* Firefighters to stay on site for foreseeable future
* Footage shows Andover site destroyed
* Ocado shares down 15 pct since Tuesday
LONDON, Feb 8 (Reuters) - A devastating blaze at British online supermarket Ocado’s flagship packing and distribution complex in southern England has been extinguished, but firefighters will remain at the site for now.
Emergency services have been tackling the fire since Tuesday morning at the highly automated site, which uses hundreds of robots.
Ocado said on Thursday it was working to minimise disruption for customers by increasing capacity at its three other major British sites. It has said the fire would hit sales growth.
A spokesman for Hampshire Fire and Rescue Service said the “stop message”, which signals the end of an incident, came in at 6.36 a.m. (0636 GMT) on Tuesday.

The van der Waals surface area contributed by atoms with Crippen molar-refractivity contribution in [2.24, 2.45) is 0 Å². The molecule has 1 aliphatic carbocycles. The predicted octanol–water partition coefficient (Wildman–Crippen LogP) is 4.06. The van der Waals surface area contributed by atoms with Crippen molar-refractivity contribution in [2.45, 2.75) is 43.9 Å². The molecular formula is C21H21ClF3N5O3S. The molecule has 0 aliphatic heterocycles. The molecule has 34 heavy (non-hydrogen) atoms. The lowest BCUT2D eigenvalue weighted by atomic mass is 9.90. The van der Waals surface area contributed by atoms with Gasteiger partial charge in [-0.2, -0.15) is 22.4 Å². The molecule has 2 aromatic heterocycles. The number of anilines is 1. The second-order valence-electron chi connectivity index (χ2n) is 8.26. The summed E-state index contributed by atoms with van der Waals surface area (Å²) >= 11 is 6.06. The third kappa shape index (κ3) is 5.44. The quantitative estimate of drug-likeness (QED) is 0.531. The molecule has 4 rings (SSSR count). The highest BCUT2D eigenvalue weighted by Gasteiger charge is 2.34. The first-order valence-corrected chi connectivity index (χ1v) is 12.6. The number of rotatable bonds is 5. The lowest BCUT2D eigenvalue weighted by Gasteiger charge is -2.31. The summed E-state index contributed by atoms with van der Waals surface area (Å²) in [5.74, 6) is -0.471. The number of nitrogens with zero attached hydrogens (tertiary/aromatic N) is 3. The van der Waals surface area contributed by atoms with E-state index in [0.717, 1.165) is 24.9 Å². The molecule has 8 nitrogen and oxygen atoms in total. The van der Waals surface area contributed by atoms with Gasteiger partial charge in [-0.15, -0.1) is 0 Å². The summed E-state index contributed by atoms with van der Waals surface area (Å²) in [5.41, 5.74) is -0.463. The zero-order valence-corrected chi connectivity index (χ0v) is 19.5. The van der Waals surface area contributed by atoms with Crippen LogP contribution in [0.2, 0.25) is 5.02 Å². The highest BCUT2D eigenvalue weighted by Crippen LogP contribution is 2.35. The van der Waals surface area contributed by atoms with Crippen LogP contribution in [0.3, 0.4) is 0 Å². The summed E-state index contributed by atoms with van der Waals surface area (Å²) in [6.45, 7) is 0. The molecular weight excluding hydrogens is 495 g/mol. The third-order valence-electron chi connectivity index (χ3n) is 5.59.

“We’ll remain on the scene and have a presence, just monitoring hot spots for the foreseeable future,” he said.
Footage shot by the fire service showed the complex, which Ocado calls a customer fulfilment centre (CFC), completely destroyed. The cause of the fire has not been established.
The Andover complex had been providing about 10 percent of the firm’s capacity in Britain, using robotic technology that it is selling to grocery retailers around the world.
Shares in the firm lost 15 percent of their value on Wednesday and Thursday. On Friday, the stock had fallen a further 0.3 percent by 1021 GMT.
Ocado said it would boost capacity at its sites in Hatfield and Erith near London and Dordon in central England to meet orders.
The Hatfield and Dordon sites require people to load thousands of crates traveling on miles of conveyor belts. Erith, set up like Andover, has hundreds of robots speeding along at four metres per second on giant steel and aluminium grids.
The fire service spokesman declined to comment on reports that the fire involved automated packaging machinery that used older technology than the advanced systems Ocado has developed.
Ocado said on Tuesday the fire started in the Andover plant in the ambient grid, the section for food items that can be stored at room temperature. (Reporting by James Davey Editing by Edmund Blair)